The flaw affects all supported versions of Windows. The vulnerability is present in Microsoft Windows Netlogon Remote Protocol, a core authentication component of Active Directory.
It allows an unauthenticated attacker with network access to a domain controller to completely compromise all Active Directory identity services.
New blog: A different way of abusing Zerologon. No more password reset needed: using the printer bug with Zerologon to relay to DRSUAPI and DCSync directly with ntlmrelayx: https://t.co/5ixAuW8QHX— Dirk-jan (@_dirkjan) September 24, 2020
Code: https://t.co/nDLcN7LRmh pic.twitter.com/blLIaisWdq
Senior security specialist Tom Tervoort of the firm Secura discovered the flaw. In a joint advisory with technical director Ralph Moonen, the pair said: "Last month, Microsoft patched a very interesting vulnerability that would allow an attacker with a foothold on your internal network to essentially become Domain Admin with one click. All that is required is for a connection to the Domain Controller to be possible from the attacker’s viewpoint."
Tervoort and Moonen said the issue was caused by a flaw in a cryptographic authentication scheme used by the Netlogon Remote Protocol, which among other things can be used to update computer passwords.
"This flaw allows attackers to impersonate any computer, including the domain controller itself, and execute remote procedure calls on their behalf," they wrote.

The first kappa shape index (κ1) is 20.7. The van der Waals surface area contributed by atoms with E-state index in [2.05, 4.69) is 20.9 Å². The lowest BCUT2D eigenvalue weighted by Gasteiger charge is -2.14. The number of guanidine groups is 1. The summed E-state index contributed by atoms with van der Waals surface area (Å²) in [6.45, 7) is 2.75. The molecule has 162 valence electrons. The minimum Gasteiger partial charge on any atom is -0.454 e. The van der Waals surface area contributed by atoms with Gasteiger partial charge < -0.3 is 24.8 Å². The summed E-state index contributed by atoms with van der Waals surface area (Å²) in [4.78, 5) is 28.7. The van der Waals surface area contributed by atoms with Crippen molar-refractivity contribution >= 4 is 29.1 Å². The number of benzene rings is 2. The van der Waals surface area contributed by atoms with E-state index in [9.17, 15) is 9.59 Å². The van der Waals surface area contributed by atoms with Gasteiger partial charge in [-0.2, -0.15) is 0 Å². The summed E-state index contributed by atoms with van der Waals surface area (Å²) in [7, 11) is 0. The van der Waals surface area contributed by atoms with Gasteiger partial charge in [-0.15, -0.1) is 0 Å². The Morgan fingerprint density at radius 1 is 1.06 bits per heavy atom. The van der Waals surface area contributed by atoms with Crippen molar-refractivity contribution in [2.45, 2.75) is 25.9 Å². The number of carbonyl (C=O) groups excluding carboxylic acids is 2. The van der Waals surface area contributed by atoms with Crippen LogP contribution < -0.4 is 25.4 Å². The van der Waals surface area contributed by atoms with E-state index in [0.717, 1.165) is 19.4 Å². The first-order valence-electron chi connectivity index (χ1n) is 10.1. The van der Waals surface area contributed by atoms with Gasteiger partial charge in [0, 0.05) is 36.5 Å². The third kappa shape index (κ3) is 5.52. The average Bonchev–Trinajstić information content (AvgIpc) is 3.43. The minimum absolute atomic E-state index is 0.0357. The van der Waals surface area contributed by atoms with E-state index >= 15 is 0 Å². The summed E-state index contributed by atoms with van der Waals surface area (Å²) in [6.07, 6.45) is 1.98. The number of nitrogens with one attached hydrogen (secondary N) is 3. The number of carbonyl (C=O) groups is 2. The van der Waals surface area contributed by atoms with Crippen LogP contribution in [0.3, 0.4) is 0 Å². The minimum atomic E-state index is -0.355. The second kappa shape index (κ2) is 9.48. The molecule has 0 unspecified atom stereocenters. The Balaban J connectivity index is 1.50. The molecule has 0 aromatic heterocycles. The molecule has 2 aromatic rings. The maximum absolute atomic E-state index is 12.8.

It has a few more prerequisites, but I finally managed to get a #Zerologon exploit working that doesn't rely on resetting passwords to exploit. Use the printerbug to make DC1 connect to you, then with lots of magic relay that to DC2 directly to DRSUAPI to DCSync ? pic.twitter.com/GfwckuLoKE— Dirk-jan (@_dirkjan) September 20, 2020
Commenting on the flaw, Scott Caveza, research engineering manager at security shop Tenable, said: "Shortly after the blog post from Secura was published, detailing the impact and technical information about Zerologon, multiple proof-of-concept scripts emerged.
"In the hours and days that followed, we saw an increase in the number of scripts available to test and exploit the flaw and they continued to expand upon previous code to add further automated and sophisticated attack scenarios. We anticipated attackers would seize the opportunity and begin exploiting the flaw very quickly, which we're now seeing play out.
"Given the flaw is easily exploitable and would allow an attacker to completely take over a Windows domain, it should come as no surprise that we're seeing attacks in the wild. Administrators should prioritise patching this flaw as soon as possible. Based on the rapid speed of exploitation already, we anticipate this flaw will be a popular choice amongst attackers and [will be] integrated into malicious campaigns.
"Several samples of malicious .NET executables with the filename 'SharpZeroLogon.exe' have been uploaded to VirusTotal. Microsoft Security Intelligence has shared sample SHA-256 hashes to aid defenders in investigating any exploited systems."